NEA: As a new NEA Big Read author, which aspect(s) of the program are you most excited about?

MARTINEZ: Hustle is a collection of poetry that has found its way into the hands of a wide array of readers. I’ve spoken to various types of readers from all across the country, from gun violence victims to at-risk teens, and it makes me happy that Hustle has had the dexterity to attract such seemingly different types of people. I’m most excited about the ability to meet new readers, hear from their experiences, and hopefully affect them in some small way, either through my poems or in person. That really is one of the most enjoyable aspects of being a writer: meeting readers and other writers.

NEA: Are there any other NEA Big Read books that you recommend?

MARTINEZ: Julia Alvarez’s In The Time of the Butterflies because it’s historical fiction focused on Dominican women snared in political machinations that is written lushly.

Rudolfo Anaya’s Bless Me, Ultima because Ultima is one of my favorite characters in all of literature and the book masterfully displays classic Mexican cultural tropes within New Mexican landscape.

Albert Rios’s A Small Story About The Sky because this poetry collection is mythic and personal, as if the reader were watching a great figure grow into their ability. The metaphors are also a can’t-miss.

Luis Alberto Urrea’s Into the Beautiful North because no contemporary writer can as effortlessly incorporate the mundane tasks of living so beautifully as this writer. Also, Urrea is a magnificent reader, and I’m positive he could make even the phone book an appealing listen.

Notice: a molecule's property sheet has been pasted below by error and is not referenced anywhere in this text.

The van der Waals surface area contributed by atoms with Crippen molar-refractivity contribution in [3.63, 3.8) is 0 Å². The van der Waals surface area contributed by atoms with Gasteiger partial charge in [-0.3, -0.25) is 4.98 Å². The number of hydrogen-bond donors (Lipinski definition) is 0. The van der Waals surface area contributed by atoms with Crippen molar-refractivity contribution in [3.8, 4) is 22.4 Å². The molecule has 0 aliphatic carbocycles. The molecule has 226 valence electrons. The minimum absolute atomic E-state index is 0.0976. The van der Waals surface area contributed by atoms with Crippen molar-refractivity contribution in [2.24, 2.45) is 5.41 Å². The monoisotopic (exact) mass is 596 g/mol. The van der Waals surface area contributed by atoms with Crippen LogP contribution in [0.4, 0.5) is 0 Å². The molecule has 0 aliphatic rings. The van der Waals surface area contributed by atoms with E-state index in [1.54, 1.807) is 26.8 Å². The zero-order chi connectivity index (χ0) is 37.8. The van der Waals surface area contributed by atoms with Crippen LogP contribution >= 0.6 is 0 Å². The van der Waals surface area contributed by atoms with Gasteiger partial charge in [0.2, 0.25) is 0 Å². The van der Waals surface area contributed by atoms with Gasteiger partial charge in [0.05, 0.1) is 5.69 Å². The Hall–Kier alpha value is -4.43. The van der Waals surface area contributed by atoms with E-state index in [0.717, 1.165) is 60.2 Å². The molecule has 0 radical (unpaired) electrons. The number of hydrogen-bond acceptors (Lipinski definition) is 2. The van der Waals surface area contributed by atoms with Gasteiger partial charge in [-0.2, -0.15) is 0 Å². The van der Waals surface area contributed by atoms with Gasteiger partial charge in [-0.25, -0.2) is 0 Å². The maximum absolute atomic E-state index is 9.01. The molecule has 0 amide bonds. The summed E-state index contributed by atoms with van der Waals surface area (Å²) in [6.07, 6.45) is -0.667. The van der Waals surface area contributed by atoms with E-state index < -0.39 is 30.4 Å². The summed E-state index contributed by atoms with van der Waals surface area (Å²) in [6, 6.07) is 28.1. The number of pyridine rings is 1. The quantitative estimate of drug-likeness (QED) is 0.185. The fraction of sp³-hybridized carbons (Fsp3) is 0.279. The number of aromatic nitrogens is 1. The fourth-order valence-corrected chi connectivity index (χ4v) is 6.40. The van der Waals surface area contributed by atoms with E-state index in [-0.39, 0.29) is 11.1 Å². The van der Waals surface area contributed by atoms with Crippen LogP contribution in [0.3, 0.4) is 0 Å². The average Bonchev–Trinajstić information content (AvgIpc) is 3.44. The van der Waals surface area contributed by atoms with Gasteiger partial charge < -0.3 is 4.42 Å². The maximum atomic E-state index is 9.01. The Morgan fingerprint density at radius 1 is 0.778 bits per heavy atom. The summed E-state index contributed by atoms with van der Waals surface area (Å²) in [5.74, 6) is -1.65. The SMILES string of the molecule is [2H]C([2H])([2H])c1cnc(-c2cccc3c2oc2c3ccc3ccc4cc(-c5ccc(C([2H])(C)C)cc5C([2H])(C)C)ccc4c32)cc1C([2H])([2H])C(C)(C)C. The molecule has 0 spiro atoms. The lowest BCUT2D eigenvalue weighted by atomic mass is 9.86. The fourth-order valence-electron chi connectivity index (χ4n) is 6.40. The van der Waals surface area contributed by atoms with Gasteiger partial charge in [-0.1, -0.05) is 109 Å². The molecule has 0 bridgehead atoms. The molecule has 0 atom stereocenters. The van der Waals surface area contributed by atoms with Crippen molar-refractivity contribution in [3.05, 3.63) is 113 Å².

Claudia Rankine’s Citizen because it’s great for anyone seeking language to better understand power within a United States context via a fascinating amalgamation of intimate and distant perspectives. And because I can’t categorize this book in any one genre, which fascinates and excites me.

Adrian Matejka’s The Big Smoke because this is one of the premier persona books in poetry, utilizing Matejka’s keen eye for detail in language and action.

Stephanie Burt’s Advice From The Lights because there may be no one in poetry with as much brains and heart as Burt, who balances them so adroitly in this collection.

Louise Erdrich’s The Round House, which chronicles Indigenous America with style and literary tension that makes aesthetes like myself endlessly eager to read what’s next. Honestly, you could have chosen at least half a dozen of Erdrich’s books for this program.

Kevin Young’s Book of Hours because with a seductively elaborate terseness Young writes important poems that are engaging and edifying.

NEA: Can you share an anecdote about an inspiring or meaningful experience you’ve had at a reading you’ve either given or attended?

MARTINEZ: In Louisville, my publisher, Sarabande Books, runs a writing lab that engages in valuable community outreach. As part of this service, I read at Hotel Louisville, a program that gives shelter and vocational training to women in need. The most impactful part of the evening was hearing many of the forty-one writing lab participants read their poems, some of which was based on my own work. It was humbling and inspiring to hear their stories and dreams, to speak about addiction together, and for them to share their struggles with being abused. They showed such strength and beauty. I was deeply shifted. The room was packed with quite a large audience, with inspiring women from the Louisville area that worked at Hotel Louisville as a means of improving their life, and together we swayed with hope and joy in overcoming for a few hours. After the reading, I spoke to so many people and it was uplifting. That was five years ago and I still think about it and rank it as one of my favorite readings.

Hear more from David Tomas Martinez in this episode of the Art Works podcast.